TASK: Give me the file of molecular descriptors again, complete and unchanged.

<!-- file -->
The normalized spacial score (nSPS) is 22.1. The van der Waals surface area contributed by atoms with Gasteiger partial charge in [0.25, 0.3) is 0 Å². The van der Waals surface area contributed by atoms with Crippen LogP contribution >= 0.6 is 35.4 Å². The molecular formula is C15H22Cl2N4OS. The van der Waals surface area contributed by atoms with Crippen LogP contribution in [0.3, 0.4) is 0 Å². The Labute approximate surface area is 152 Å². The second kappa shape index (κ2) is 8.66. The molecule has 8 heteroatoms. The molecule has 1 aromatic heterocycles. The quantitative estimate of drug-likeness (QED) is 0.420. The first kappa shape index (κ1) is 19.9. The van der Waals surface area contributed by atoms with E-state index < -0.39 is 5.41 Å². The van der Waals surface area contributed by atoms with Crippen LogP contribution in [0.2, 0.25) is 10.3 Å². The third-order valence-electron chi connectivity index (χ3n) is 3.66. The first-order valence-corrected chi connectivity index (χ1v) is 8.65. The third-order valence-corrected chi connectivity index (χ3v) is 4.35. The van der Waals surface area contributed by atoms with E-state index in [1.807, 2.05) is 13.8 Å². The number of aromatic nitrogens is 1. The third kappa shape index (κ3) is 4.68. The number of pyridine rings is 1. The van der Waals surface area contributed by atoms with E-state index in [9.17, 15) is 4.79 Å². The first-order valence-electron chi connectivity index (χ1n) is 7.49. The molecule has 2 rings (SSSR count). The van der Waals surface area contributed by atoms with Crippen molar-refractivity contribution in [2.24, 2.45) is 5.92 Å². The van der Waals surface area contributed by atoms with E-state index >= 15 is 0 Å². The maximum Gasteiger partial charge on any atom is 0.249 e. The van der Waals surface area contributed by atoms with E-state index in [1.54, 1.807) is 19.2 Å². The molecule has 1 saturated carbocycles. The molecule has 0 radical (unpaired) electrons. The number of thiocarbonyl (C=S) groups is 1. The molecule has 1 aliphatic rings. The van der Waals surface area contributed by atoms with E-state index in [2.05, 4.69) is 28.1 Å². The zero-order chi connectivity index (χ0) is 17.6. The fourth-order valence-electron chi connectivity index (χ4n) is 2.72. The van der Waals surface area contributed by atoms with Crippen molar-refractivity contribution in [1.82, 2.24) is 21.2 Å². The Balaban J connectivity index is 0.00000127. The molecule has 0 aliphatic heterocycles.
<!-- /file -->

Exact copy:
The normalized spacial score (nSPS) is 22.1. The van der Waals surface area contributed by atoms with Gasteiger partial charge in [0.25, 0.3) is 0 Å². The van der Waals surface area contributed by atoms with Crippen LogP contribution >= 0.6 is 35.4 Å². The molecular formula is C15H22Cl2N4OS. The van der Waals surface area contributed by atoms with Crippen LogP contribution in [0.3, 0.4) is 0 Å². The Labute approximate surface area is 152 Å². The second kappa shape index (κ2) is 8.66. The molecule has 8 heteroatoms. The molecule has 1 aromatic heterocycles. The quantitative estimate of drug-likeness (QED) is 0.420. The first kappa shape index (κ1) is 19.9. The van der Waals surface area contributed by atoms with E-state index < -0.39 is 5.41 Å². The van der Waals surface area contributed by atoms with Crippen LogP contribution in [0.2, 0.25) is 10.3 Å². The third-order valence-electron chi connectivity index (χ3n) is 3.66. The first-order valence-corrected chi connectivity index (χ1v) is 8.65. The third-order valence-corrected chi connectivity index (χ3v) is 4.35. The van der Waals surface area contributed by atoms with E-state index in [1.807, 2.05) is 13.8 Å². The number of aromatic nitrogens is 1. The third kappa shape index (κ3) is 4.68. The number of pyridine rings is 1. The van der Waals surface area contributed by atoms with E-state index in [9.17, 15) is 4.79 Å². The first-order valence-electron chi connectivity index (χ1n) is 7.49. The molecule has 2 rings (SSSR count). The van der Waals surface area contributed by atoms with Crippen molar-refractivity contribution in [2.24, 2.45) is 5.92 Å². The van der Waals surface area contributed by atoms with E-state index >= 15 is 0 Å². The maximum Gasteiger partial charge on any atom is 0.249 e. The van der Waals surface area contributed by atoms with E-state index in [1.54, 1.807) is 19.2 Å². The molecule has 1 saturated carbocycles. The molecule has 0 radical (unpaired) electrons. The number of thiocarbonyl (C=S) groups is 1. The molecule has 1 aliphatic rings. The van der Waals surface area contributed by atoms with E-state index in [2.05, 4.69) is 28.1 Å². The zero-order chi connectivity index (χ0) is 17.6. The fourth-order valence-electron chi connectivity index (χ4n) is 2.72. The van der Waals surface area contributed by atoms with Crippen molar-refractivity contribution in [1.82, 2.24) is 21.2 Å². The Balaban J connectivity index is 0.00000127. The molecule has 0 aliphatic heterocycles.